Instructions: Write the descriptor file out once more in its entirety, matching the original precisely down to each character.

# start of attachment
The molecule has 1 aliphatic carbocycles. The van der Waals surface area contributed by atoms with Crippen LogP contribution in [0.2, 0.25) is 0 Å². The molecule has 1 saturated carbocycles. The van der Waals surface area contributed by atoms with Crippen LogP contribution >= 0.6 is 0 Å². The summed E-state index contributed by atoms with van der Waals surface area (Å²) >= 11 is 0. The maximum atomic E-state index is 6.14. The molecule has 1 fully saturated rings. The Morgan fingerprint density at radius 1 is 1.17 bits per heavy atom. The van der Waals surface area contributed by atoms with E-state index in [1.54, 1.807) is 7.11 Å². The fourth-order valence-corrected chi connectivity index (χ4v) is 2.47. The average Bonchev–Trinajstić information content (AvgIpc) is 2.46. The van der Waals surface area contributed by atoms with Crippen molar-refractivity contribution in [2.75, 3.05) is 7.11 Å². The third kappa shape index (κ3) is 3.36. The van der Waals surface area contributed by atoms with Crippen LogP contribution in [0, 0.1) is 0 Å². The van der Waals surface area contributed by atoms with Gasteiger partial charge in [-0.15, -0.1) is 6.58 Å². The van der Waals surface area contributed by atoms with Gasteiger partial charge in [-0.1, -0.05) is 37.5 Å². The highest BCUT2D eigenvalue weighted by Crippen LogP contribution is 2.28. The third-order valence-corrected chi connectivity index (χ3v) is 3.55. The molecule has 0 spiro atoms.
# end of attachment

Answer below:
The molecule has 1 aliphatic carbocycles. The van der Waals surface area contributed by atoms with Crippen LogP contribution in [0.2, 0.25) is 0 Å². The molecule has 1 saturated carbocycles. The van der Waals surface area contributed by atoms with Crippen LogP contribution >= 0.6 is 0 Å². The summed E-state index contributed by atoms with van der Waals surface area (Å²) >= 11 is 0. The maximum atomic E-state index is 6.14. The molecule has 1 fully saturated rings. The Morgan fingerprint density at radius 1 is 1.17 bits per heavy atom. The van der Waals surface area contributed by atoms with E-state index in [1.54, 1.807) is 7.11 Å². The fourth-order valence-corrected chi connectivity index (χ4v) is 2.47. The average Bonchev–Trinajstić information content (AvgIpc) is 2.46. The van der Waals surface area contributed by atoms with Crippen molar-refractivity contribution in [2.75, 3.05) is 7.11 Å². The third kappa shape index (κ3) is 3.36. The van der Waals surface area contributed by atoms with Crippen LogP contribution in [0, 0.1) is 0 Å². The van der Waals surface area contributed by atoms with Gasteiger partial charge in [-0.15, -0.1) is 6.58 Å². The van der Waals surface area contributed by atoms with Gasteiger partial charge in [-0.1, -0.05) is 37.5 Å². The highest BCUT2D eigenvalue weighted by Crippen LogP contribution is 2.28. The third-order valence-corrected chi connectivity index (χ3v) is 3.55. The molecule has 0 spiro atoms.